In this answer to a question on this site, the gravitational potential of the Earth is expanded as $$U(r) \approx U(r_0) + \left.\frac {dU(r)}{dr}\right|_{r=r_0}(r-r_0),$$ keeping only the linear term. Why is this series cut off here, with the rest of the terms ignored?

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    $\begingroup$ It's an approximation, and the answer explicitly says so. What is your question about that? $\endgroup$ – ACuriousMind Jan 20 '16 at 15:30

Because it's an excellent approximation. The gravitational potential from a spherical mass $M$ of radius $R$ is, to second order \begin{align} U(r) & = -\frac{GM}{r} \\ & = U(R)+\frac{dU}{dr}(r-R)+\frac12\frac{d^2U}{dr^2}(r-R)^2 +O\left(\left(\frac{r-R}{R}\right)^3\right) \\ & = -\frac{GM}{R}+\frac{GM}{R^2}(r-R)-\frac{GM}{R^3}(r-R)^2 +O\left(\left(\frac{r-R}{R}\right)^3\right) \\ & = -\frac{GM}{R}+\frac{GM}{R^2}(r-R)\left[1-\frac{r-R}{R}\right] +O\left(\left(\frac{r-R}{R}\right)^3\right). \end{align} For points near the surface of the Earth at $R=6300\:\mathrm{km}$, with $h=r-R$ on the order of, say $|h|\lesssim 1\:\mathrm{km}$ (unreasonably tall!), the quadratic term is about $$\frac{h}{R}\lesssim10^{-4}.$$ Each further term in the series scales in importance with respect to the previous one by that same factor.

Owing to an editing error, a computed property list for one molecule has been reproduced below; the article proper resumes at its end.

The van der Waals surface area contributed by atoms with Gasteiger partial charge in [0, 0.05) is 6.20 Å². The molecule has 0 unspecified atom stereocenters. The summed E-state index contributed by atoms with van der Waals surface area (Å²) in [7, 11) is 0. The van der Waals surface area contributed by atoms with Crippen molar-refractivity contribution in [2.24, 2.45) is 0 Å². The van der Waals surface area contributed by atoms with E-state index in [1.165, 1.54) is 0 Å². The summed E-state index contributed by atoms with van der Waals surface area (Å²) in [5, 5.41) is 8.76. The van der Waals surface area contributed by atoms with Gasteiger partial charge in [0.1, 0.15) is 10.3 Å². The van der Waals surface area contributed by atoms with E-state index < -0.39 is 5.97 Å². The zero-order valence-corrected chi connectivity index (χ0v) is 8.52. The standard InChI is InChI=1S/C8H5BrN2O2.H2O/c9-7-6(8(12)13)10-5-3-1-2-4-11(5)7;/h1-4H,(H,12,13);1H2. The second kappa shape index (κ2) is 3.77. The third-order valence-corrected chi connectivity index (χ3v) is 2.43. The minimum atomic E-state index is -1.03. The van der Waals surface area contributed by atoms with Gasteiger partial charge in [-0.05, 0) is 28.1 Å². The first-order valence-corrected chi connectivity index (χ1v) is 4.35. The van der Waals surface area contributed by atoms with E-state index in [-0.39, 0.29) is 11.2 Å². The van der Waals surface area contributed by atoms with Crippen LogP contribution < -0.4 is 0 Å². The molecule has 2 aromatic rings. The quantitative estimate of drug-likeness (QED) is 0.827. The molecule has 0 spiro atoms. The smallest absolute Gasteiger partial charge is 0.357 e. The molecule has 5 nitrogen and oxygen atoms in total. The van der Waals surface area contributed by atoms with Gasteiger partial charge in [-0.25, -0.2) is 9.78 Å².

In practice, the angular variation of the potential - the change in $g$ from one location to another caused by the local distribution of rocks and other masses - is in the order of 1%, so it completely trumps the vertical variation, even for huge changes in height.

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